Letters of Recommendation

The University of California system does not require or accept any letters of recommendation as part of their process. This means they do not want counselor or teacher recommendations from applicants. Remember to follow directions – if a school specifically states they do not accept letters of recommendation, do not send them.

Admission Interviews

The University of California system does not include an interview in its process.

Class Profile

As we already mentioned, students can apply to any of the UC schools using the same application. So, you may wonder how many people apply to Berkeley. Data for fall 2022 shows 128,230 applicants and 14,568 admits. 

Acceptance rate  11.4%
Class size 6,791
Undergraduate majors 80 

What Makes Berkeley Unique?

UC Berkeley is well-known for always pushing the envelope forward, challenging tradition and convention. In 1870, it was early to accept women as students. And in 1890, it was early to establish an international program and admit students from outside of the United States.

The tradition of student activism and protest is deeply entrenched at Berkeley. The Free Speech Movement took root at Berkeley in 1964, igniting a push for the right to demonstrate for political causes on campus. In 1969, students protested the university’s plans to develop several new campus buildings, advocating for a public park for Berkeley residents. Perhaps the most famous historical protests at Berkeley are the anti-Vietnam War protests that ignited student movements across the country.

The typical UC Berkeley student is politically aware and conscious and wants to contribute to their campus and local communities in meaningful ways. If you are a socially and politically engaged high school student, you may find the UC Berkeley legacy of community activism and change appealing.  

One of Berkeley’s greatest strengths is its commitment to diversity and to social justice. All around campus at any given time, students can be found gathering and discussing important ideas and causes they care about. Over 35,000 students attend Berkeley, so there are many ways to contribute to the campus community. Students can get involved in recreational sports, student publications, student government and leadership groups, musical groups, and over 1,000 different student groups.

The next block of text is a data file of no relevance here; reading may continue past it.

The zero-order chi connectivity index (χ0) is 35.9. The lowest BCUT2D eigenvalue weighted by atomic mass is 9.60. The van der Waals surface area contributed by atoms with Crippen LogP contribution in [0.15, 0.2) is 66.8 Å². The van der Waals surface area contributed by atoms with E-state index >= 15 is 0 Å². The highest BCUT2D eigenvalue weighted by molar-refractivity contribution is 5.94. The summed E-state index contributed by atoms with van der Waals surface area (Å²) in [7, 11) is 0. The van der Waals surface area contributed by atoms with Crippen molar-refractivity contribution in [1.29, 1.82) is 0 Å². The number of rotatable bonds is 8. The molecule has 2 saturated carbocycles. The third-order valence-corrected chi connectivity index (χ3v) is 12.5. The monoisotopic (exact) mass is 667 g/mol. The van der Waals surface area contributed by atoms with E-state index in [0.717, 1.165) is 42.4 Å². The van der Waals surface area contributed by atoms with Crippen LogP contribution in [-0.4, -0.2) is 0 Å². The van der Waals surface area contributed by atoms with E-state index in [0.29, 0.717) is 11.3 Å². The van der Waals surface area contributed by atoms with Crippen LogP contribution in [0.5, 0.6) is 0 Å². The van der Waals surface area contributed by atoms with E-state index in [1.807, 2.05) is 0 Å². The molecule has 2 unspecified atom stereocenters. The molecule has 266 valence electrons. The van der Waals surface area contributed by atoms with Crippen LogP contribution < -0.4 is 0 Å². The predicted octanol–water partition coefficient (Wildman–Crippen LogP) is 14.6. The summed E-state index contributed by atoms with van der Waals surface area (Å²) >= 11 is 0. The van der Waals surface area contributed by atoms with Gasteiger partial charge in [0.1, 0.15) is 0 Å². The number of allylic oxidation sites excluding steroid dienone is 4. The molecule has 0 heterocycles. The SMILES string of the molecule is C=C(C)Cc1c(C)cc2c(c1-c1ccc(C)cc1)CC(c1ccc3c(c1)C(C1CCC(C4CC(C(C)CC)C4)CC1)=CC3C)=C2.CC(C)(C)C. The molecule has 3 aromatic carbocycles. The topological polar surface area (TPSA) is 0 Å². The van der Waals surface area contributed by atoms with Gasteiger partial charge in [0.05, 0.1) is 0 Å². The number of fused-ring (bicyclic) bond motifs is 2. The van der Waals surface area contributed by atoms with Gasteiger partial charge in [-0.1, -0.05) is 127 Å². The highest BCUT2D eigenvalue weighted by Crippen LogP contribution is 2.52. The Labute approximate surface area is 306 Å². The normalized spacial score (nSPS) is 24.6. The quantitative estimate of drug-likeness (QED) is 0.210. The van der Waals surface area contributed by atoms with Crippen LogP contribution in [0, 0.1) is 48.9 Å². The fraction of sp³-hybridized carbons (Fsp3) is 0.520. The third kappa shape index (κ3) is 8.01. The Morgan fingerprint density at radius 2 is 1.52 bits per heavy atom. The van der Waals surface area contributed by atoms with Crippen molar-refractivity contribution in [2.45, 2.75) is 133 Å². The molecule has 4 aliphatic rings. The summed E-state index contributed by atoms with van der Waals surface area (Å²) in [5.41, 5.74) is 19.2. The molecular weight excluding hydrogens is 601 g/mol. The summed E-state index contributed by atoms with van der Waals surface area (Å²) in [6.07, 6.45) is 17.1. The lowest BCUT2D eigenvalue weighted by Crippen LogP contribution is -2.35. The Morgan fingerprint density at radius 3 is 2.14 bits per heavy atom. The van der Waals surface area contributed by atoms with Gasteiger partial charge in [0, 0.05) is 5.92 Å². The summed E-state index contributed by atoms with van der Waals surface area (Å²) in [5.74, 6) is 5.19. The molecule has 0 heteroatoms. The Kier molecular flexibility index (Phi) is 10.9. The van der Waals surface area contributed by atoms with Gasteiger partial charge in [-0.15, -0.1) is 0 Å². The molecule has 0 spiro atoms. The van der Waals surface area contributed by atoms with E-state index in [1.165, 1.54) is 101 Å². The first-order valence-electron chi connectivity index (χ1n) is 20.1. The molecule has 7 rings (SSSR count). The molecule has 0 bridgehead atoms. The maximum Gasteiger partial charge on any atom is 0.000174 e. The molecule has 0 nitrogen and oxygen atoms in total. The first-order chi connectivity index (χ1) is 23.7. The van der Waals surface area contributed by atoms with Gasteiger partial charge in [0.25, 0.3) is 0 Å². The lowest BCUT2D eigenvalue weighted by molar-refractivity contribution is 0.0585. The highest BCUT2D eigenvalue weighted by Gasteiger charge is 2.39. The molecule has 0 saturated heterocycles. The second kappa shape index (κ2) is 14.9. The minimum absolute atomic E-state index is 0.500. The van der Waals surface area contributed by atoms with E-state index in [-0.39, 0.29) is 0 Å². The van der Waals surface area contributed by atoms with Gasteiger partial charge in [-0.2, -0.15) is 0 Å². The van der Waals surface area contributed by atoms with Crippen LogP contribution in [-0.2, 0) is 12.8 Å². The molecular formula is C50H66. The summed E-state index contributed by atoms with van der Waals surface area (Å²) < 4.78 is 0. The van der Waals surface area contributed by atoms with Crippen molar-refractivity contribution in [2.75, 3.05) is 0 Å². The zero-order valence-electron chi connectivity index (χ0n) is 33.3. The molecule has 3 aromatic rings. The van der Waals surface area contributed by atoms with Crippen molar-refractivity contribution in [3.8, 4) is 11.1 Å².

Admissions Counseling

To gain admission to a top university like Berkeley, most students could benefit from additional guidance. An IvyWise admissions counselor is an invaluable resource for students looking to apply to highly selective colleges and universities like Berkeley. Our counselors guide students throughout the entire college admissions process, from building a competitive applicant strategy to crafting a balanced college list, to brainstorming strong essays and supplements. 

You should contract an admissions counselor if you’re ready for the challenge of the college admissions process. If you’re interested in Berkeley and other highly selective schools, hiring a college admissions counselor may be the right choice for you. Why go through the process alone when you can do it with the guidance of an expert? College admissions counselors that are accredited, experienced, and knowledgeable in the field will provide key advice to set applicants up for success.

Getting into Berkeley is no easy task. That’s why IvyWise’s admission experts work with you, so you have the best chance of gaining admission. Take the first step towards getting into your dream school and schedule an Initial Consultation.